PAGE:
Australia

Details

  • Service: Tax, Corporate Tax
  • Industry: Asia Business
  • Type: Regulatory update
  • Date: 23/07/2014

Rod Henderson

Rod Henderson
Partner, Tax

+61 2 9335 8787

rbhenderson@kpmg.com.au

Jenny Wong

Jenny Wong
Director, Tax

+61 2 9335 8661

jywong@kpmg.com.au

Time to refresh Australia’s tax treaties with Asia 

by Rod Henderson, Partner, China Practice Tax Lead and Jenny Wong, Director, Australian Tax Centre

It is worth asking the question whether Australia’s tax treaties with our Asian trading partners are up to date and fit for purpose? Treasury has requested input into Australia’s Tax Treaty Program, with submissions due by 8 August 2014.

The Australia / China Double Tax Agreement (DTA) was executed in 1988 and should be compared with some of Australia’s newer more investor friendly treaties. For example, China inbound investor are currently subject to 15 percent dividend withholding tax (DWHT) on unfranked dividends whereas under the recent Australia/Japan DTA, Japanese companies can achieve a 0 percent DWHT on unfranked dividends paid from Australian subsidiaries with an 80 percent or more shareholding. There are also opportunities to revisit clauses that are current barriers to Australian outbound investment flows into China eg the article relating to capital gains tax.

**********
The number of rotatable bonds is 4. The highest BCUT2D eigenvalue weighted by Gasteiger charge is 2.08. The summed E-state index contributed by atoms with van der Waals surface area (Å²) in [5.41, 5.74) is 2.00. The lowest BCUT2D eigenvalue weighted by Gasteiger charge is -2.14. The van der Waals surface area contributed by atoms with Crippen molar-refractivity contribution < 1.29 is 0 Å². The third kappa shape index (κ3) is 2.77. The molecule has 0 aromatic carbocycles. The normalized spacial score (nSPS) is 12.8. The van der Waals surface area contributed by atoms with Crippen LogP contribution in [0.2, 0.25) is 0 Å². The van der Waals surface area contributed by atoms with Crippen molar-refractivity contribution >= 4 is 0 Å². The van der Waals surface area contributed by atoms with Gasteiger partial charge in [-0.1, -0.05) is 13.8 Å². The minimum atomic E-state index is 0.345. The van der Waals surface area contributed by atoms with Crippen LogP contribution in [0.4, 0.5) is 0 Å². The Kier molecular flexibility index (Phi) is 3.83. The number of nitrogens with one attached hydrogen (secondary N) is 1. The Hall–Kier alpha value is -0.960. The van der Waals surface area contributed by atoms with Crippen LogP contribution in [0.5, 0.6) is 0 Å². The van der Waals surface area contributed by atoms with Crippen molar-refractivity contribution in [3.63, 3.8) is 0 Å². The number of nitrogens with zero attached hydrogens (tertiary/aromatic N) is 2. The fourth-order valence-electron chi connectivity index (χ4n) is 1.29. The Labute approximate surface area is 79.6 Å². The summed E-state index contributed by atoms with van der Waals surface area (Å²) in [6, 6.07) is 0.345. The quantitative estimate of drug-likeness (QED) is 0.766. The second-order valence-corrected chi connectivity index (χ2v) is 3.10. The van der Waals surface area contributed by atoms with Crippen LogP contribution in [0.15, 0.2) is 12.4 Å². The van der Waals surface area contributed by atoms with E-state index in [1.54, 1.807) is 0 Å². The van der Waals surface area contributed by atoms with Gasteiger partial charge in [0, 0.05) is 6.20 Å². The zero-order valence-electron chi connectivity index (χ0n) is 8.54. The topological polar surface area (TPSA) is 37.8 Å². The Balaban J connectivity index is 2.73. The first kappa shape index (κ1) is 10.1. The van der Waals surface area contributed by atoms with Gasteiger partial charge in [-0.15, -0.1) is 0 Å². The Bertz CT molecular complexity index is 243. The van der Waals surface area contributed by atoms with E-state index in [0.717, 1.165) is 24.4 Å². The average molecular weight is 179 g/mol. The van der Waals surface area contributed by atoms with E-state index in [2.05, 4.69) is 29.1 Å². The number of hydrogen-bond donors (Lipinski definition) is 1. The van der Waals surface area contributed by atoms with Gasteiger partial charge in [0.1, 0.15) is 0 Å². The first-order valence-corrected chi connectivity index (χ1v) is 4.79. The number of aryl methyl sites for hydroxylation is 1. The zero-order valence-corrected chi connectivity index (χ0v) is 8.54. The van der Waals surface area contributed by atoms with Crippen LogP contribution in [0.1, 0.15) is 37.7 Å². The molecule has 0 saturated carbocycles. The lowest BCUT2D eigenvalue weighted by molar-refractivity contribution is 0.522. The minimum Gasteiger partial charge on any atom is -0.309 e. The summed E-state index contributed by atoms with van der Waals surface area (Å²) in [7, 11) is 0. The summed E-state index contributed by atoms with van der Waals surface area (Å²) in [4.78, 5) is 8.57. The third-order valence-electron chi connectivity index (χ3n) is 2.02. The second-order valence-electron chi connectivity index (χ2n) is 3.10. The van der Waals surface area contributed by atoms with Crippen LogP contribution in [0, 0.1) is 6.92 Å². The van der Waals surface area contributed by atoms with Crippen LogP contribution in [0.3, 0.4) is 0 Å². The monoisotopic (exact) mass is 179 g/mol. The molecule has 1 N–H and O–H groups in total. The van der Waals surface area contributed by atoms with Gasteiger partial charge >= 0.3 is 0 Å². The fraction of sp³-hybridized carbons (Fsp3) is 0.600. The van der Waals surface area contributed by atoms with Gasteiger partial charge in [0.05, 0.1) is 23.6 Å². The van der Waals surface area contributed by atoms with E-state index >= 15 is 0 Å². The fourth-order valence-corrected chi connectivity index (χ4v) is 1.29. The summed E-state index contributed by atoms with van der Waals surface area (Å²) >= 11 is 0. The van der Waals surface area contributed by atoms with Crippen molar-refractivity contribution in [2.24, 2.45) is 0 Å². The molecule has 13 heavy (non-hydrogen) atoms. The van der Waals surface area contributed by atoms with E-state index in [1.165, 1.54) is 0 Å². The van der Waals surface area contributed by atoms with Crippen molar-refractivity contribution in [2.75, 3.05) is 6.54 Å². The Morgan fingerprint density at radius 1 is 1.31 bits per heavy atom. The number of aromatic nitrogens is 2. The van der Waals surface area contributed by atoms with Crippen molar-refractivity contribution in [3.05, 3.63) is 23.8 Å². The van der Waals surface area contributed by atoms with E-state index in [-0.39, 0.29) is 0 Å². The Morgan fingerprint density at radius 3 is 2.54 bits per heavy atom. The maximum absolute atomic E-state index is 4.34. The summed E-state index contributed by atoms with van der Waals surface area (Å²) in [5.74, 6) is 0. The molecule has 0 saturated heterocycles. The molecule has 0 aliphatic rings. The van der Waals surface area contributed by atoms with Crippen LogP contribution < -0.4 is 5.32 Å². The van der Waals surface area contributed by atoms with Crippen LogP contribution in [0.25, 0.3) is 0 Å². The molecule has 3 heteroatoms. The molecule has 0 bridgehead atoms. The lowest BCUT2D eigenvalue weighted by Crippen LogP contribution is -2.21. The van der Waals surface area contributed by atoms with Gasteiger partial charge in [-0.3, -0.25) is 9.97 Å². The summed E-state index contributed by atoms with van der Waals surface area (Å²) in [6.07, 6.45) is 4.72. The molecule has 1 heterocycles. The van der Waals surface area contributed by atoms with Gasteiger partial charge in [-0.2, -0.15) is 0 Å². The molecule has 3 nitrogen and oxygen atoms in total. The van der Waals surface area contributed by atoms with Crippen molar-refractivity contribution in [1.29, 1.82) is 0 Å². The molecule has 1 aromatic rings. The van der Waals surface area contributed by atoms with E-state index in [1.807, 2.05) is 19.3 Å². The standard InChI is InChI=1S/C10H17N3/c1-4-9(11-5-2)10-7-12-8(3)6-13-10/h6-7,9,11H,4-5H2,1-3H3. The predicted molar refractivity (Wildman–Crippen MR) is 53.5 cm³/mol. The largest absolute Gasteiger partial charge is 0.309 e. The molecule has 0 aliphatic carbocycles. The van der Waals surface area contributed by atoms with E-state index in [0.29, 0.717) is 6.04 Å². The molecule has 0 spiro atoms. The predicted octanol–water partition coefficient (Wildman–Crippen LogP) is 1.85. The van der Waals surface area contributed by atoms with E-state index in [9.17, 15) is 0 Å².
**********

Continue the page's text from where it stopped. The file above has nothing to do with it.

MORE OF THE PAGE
The DTA with Japan reflects the modern style of Australian tax treaty agreed with the US, the UK and New Zealand (eg 0 percent withholding tax on interest derived by financial institutions).  Listed below are the dates on which the last Australian tax treaties were agreed with key Asian trading partners. The core provisions of most of these treaties are quite old.

 

Australian tax treaty with: 

Year of last treaty or protocol

China 

1988 

India 

1991 (amended in 2011)

Indonesia

1992 

Japan 

2008 

Korea 

1982 

Malaysia 

2002 / 2010 protocol 

Singapore 

1989 

Thailand 

1989 


 

Consideration should also be given to whether Australia should seek to negotiate tax treaties with jurisdictions such as Hong Kong and Myanmar.

 

Treaty negotiations are quite drawn out processes and ultimately depend on the ability to accommodate both country’s objectives.

 

KPMG would be to be happy to discuss the tax treaty renegotiation process with companies and organisations and to assist in making submissions.

 

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